Mr. Parker preempted on a piece of timber land near St. James which was the first claim under the law ever perfected in Cedar county. He lived on this tract until April, 1861, when he moved to Green Island, and was farming here until the time of the great flood of March, 1881. When the danger from the rising waters became imminent, Mrs. Parker took her children to a sister's, further from the river, and on higher ground. In going there, they were compelled to cross several sloughs, through which water was already running, on the deep snow drifts and on fences, Mr. Parker wading beside them to keep them from falling into the icy water. He returned to the home, and remained there until the crest of the water was within two feet of the second story ceiling, when a neighbor reached him in a boat, and brought him off to safety.



   One may imagine his discomfort, with clothing saturated with ice-cold water. For four days, one hundred and ten people found refuge in one small house, eating and sleeping in turns as they could. But such is western hospitality and their spirit of helpfulness that all were made welcome by Mrs. Parker and her sister. After his own rescue, Mr. Parker went to the relief of others in like peril, and saved some of them from a watery grave. When the waters subsided and all decided to abandon Green Island, as floods were likely to occur again, a settlement was made at Aten, and here Mr. Parker removed his house, and rebuilt it into a hotel, the first in the village, which he kept until 1900, when he removed to Hartington. He has engaged in market gardening here since coming to town. Being endowed with Yankee energy, he cannot be content to sit idly by.
   Mr. Parker was married in Coos county, New Hampshire, December 31, 1857, to Miss Mary N. Lowd, who was born in the town of Dalton Coos county, New Hampshire, January 26, 1835 a daughter of Benjamin and Betsy (Marden) Lowd, both natives of the mountain state. Mr. and Mrs. Parker are the parents of four children: William B., who resides near Wellington ing several carloads of honey every year ; Mary O., is the wife of Frans Nelson, for many years president of the First National Bank of Hartington, and now head of the Commonwealth Insurance Company in Omaha; George I., succeeded Mr. Nelson as president of the bank, and resides in Hartington; and Sadie, wife of John J. Nohr, who resides on a ranch near Morris, Colorado. Parents who have reared a family of such excellent children, and have seen them so well established, are a credit to the state and nation; to them all honor is due. Mr. Parker is independent in politics, voting for the man he considers best fitted to serve the public, regardless of party lines. The many blizzards of the early days were made light of by the early settlers, and many are the times they were out for hours in the blinding, icy blasts. In the blizzard of January 12, 1888, Mr. Parker had hitched up, and was ready to start on a drive, when the storm broke. For several days after, he was kept busy shoveling the drifting snow from his barns and sheds to keep his stock from smothering. After returning from her two years' sojourn in New Hampshire, Mrs. Parker experienced little trouble from the Indians though at one time they crowded into her house as thickly as they could stand, demanding that she feed them. Provisions for such a crowd she had none, so she drove them from the house, saying ''puncachee,'' meaning in their language, begone. Mrs. Wiseman, who had gone to Yankton for provisions at the time her children were killed, spent the night before their massacre with Mrs. Parker in her house.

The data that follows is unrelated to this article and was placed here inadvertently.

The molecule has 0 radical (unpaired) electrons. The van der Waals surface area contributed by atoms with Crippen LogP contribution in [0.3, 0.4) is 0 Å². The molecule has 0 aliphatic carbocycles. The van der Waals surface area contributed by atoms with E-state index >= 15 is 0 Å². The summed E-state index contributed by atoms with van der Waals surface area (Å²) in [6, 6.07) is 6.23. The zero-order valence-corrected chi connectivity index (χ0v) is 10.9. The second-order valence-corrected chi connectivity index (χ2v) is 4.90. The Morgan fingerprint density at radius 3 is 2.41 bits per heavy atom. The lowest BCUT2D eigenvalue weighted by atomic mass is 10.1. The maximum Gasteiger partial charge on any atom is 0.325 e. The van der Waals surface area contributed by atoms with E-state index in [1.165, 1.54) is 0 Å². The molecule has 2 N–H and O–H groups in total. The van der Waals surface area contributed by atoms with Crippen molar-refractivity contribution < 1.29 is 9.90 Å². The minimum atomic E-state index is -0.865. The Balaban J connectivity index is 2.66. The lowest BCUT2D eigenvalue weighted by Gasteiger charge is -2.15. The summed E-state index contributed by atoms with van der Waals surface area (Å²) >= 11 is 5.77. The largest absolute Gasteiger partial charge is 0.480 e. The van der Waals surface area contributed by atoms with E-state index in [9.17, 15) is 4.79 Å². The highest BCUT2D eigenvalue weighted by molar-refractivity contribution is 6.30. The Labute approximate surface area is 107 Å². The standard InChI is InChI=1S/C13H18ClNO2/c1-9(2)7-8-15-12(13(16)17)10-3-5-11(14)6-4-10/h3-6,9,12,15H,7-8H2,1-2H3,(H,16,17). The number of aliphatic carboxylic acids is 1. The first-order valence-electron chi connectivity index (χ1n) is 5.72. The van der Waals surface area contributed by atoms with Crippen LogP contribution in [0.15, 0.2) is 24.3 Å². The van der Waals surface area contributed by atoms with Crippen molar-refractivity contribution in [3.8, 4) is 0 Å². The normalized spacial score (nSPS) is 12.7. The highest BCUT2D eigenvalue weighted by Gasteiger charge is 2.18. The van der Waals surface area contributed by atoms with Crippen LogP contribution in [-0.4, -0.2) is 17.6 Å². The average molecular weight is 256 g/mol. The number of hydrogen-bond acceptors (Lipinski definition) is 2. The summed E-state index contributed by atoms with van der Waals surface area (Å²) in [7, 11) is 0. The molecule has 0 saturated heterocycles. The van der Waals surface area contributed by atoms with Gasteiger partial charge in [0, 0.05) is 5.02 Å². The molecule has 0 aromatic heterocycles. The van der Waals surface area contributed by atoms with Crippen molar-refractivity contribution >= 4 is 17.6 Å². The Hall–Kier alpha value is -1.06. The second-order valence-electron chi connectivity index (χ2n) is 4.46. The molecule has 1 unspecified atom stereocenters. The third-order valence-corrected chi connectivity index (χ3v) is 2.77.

During the time of his wife's absence, Mr. Parker lived at Yankton part of the time, and was in a small party who went with the owner of a saw mill there, to Sioux City to get missing parts of his own mill from that of a mill at Sioux Falls, the owner of which had been driven off by the Indians. The town was deserted, and on that drive of eighty miles and return, not a human being was seen, all having been driven out by the hostile Sioux.
   Mr. and Mrs. Parker are among the last left of the earliest settlers, but are hale and hearty, and it is hoped will be with us for years to come.



   Joseph B. White, whose biography forms an interesting page in the history of the early settlement of Nebraska, is a resident of Central City, Nebraska, where he has become widely and favorably known. He is one of the energetic and prosperous citizens, and enjoys a pleasant home and many warm friends.
   Mr. White was born in New York state July 24, 1837, and was sixth of seven children in the family of Joseph and Sarah (Sprague) White who had four sons and three daughters. Joseph White, Jr., in his seventeenth year, went to Blackhawk county, Iowa, to the town of Waterloo, which was his home place until 187l. Mr. White learned the masons' trade, and followed that occupation until his retirement from active work several years ago.